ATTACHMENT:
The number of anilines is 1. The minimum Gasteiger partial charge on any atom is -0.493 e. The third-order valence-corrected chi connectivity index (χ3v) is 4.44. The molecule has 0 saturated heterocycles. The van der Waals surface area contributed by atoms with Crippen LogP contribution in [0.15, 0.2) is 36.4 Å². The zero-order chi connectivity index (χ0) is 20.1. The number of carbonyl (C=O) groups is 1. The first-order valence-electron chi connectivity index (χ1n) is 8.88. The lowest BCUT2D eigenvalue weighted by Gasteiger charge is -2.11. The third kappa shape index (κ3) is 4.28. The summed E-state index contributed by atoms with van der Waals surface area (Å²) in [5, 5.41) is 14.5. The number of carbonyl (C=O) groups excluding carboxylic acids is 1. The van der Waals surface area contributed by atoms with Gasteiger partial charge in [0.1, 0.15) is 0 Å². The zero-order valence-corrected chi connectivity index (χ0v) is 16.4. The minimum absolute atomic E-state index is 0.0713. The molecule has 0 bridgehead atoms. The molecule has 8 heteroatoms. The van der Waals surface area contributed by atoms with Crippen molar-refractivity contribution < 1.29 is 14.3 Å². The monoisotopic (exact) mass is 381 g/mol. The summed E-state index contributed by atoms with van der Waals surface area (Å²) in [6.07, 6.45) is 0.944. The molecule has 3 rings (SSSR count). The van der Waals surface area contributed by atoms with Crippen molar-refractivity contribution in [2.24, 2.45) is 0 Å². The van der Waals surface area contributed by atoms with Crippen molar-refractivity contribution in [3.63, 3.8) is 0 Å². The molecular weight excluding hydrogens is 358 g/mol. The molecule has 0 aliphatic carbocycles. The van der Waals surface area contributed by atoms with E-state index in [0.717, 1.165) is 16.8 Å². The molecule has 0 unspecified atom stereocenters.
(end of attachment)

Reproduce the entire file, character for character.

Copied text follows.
The number of anilines is 1. The minimum Gasteiger partial charge on any atom is -0.493 e. The third-order valence-corrected chi connectivity index (χ3v) is 4.44. The molecule has 0 saturated heterocycles. The van der Waals surface area contributed by atoms with Crippen LogP contribution in [0.15, 0.2) is 36.4 Å². The zero-order chi connectivity index (χ0) is 20.1. The number of carbonyl (C=O) groups is 1. The first-order valence-electron chi connectivity index (χ1n) is 8.88. The lowest BCUT2D eigenvalue weighted by Gasteiger charge is -2.11. The third kappa shape index (κ3) is 4.28. The summed E-state index contributed by atoms with van der Waals surface area (Å²) in [5, 5.41) is 14.5. The number of carbonyl (C=O) groups excluding carboxylic acids is 1. The van der Waals surface area contributed by atoms with Gasteiger partial charge in [0.1, 0.15) is 0 Å². The zero-order valence-corrected chi connectivity index (χ0v) is 16.4. The minimum absolute atomic E-state index is 0.0713. The molecule has 0 bridgehead atoms. The molecule has 8 heteroatoms. The van der Waals surface area contributed by atoms with Crippen molar-refractivity contribution < 1.29 is 14.3 Å². The monoisotopic (exact) mass is 381 g/mol. The summed E-state index contributed by atoms with van der Waals surface area (Å²) in [6.07, 6.45) is 0.944. The molecule has 3 rings (SSSR count). The van der Waals surface area contributed by atoms with Crippen molar-refractivity contribution in [2.24, 2.45) is 0 Å². The van der Waals surface area contributed by atoms with Crippen molar-refractivity contribution in [3.63, 3.8) is 0 Å². The molecular weight excluding hydrogens is 358 g/mol. The molecule has 0 aliphatic carbocycles. The van der Waals surface area contributed by atoms with E-state index in [0.717, 1.165) is 16.8 Å². The molecule has 0 unspecified atom stereocenters.